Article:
Isaac Ball was a prominent Terre Haute businessman for 60 years. The son of Nelson and Esther (Hull) Ball was born near Elizabethtown, NJ on Aug. 29, 1826. In 1832 the Ball family moved to Ohio, where Isaac attended school, and then to Hagerstown, IN. At age 16, he became an apprentice cabinetmaker in nearby Cambridge City and gained experience fabricating wooden caskets. Seeking a place to establish his own business, Ball resided briefly in Dayton, Indianapolis and Lafayette before "discovering" Terre Haute in 1847. Noting that the town was situated on the Wabash River and the National Road and soon would be served by the Wabash & Erie Canal and the Terre Haute & Richmond Railroad, he decided to relocate.
Though he initially specialized in making furniture of all kinds, Ball soon realized the local need for modern wood caskets. Before the Civil War, caskets usually were made to order. As time permitted Ball began to manufacture ready-made coffins and built a large barn behind his residence on N. Third St., north of Cherry St., for storage.
Eventually he abandoned the cabinet-making business to become an undertaker and to specialize in casket manufacturing. He is credited with introducing horse-drawn hearses to western Indiana. On Sep. 17, 1850, Isaac wed Caroline Taylor, daughter of William Taylor, a resident of Fort Harrison during the War of 1812. The couple had seven children but only two, Mathilda and Frank, survived childhood. The family resided at 220 Swan St.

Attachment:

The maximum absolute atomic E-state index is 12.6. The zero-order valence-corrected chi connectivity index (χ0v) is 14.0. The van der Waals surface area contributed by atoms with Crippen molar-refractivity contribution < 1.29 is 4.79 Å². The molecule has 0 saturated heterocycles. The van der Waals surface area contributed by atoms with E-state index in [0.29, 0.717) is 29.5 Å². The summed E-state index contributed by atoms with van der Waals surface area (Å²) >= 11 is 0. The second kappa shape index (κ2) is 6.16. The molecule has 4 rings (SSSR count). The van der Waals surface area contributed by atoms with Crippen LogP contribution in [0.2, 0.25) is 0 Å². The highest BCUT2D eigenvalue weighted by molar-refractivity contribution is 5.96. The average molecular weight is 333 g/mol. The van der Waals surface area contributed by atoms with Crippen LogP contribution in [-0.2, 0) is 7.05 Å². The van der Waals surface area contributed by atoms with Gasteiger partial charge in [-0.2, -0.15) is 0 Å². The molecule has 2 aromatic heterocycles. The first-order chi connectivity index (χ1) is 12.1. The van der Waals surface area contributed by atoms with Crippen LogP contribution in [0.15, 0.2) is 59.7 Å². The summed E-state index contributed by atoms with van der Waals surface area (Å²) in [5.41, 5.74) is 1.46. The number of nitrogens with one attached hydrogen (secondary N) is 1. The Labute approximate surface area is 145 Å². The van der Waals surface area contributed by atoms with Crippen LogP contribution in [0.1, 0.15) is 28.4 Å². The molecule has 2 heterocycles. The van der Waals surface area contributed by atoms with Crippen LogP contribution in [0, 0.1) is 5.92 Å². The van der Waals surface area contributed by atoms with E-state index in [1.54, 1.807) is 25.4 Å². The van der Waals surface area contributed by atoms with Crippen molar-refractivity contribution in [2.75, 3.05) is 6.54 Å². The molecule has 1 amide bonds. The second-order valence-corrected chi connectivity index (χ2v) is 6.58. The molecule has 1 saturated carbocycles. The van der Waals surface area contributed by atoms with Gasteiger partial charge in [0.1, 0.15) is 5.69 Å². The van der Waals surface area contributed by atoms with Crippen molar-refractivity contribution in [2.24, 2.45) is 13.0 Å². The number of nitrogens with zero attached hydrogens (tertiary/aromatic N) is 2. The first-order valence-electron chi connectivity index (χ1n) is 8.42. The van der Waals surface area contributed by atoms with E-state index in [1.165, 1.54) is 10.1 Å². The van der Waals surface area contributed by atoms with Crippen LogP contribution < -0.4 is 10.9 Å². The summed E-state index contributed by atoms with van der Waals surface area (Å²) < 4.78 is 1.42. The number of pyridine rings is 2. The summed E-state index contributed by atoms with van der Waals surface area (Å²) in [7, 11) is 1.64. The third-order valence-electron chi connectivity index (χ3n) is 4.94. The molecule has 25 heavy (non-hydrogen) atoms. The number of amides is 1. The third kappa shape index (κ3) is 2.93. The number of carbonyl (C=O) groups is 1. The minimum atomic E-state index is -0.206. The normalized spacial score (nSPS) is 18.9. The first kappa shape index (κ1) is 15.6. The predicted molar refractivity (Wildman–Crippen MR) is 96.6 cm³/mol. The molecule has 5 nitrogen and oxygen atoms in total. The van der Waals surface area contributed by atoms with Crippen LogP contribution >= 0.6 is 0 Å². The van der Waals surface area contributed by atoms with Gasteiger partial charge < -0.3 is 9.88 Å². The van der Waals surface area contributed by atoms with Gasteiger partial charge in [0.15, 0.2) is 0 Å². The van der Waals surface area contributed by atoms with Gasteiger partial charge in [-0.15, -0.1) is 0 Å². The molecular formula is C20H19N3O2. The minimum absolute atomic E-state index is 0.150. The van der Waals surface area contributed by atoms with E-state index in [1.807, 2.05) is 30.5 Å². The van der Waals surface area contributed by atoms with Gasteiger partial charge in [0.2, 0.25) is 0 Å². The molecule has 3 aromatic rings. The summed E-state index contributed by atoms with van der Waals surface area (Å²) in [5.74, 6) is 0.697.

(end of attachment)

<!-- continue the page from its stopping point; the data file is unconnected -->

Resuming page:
Early in the civil War Ball interred 11 confederate soldiers - who died while incarcerated at a makeshift prison established in a former Terre Haute pork packing plant - at Woodlawn Cemetery. On Nov. 24, 1864, Ball departed Terre Haute for Chattanooga, TN and Bridgeport, AL, to return the remains of battlefield victims Major John P. Dufficy, William A. Rogers, John Singhurse and John T. Cuppy to their home town. He was accompanied by James Boord, a relative of Dufficy. The pair's poignant and dramatic journey took nearly two months.
By 1880 Ball had earned a statewide reputation and was elected the first president of the Indiana funeral Directors Association. Daughter Mathilda Ball, known as "Tillie", married Emanuel Augustus Hess. Frank wed the former Norma Van Deuser and joined his father in the funeral home business before the turn of the century.
Albert Hollingsworth, formerly of Indianapolis, joined the business as an embalmer in 1895. Soon after Isaac's death on Sep. 2, 1907, Frank relocated the Isaac Ball Funeral Home to 331 S. Third St., his former residence, and made Hollingsworth a partner. Caroline Ball passed away on Nov. 20, 1911.
Hollingsworth and Frank Ball continued to manage Ball Funeral Home into the 1930's. In 1952, after W. Francis Porter acquired the business, the name was changed to the Ball-Porter Funeral Home.
Terre Haute Tribune
Interred 5 Sep 1907
81 Yrs Old
Source: OLD CEM Database/City of Terre Haute Website
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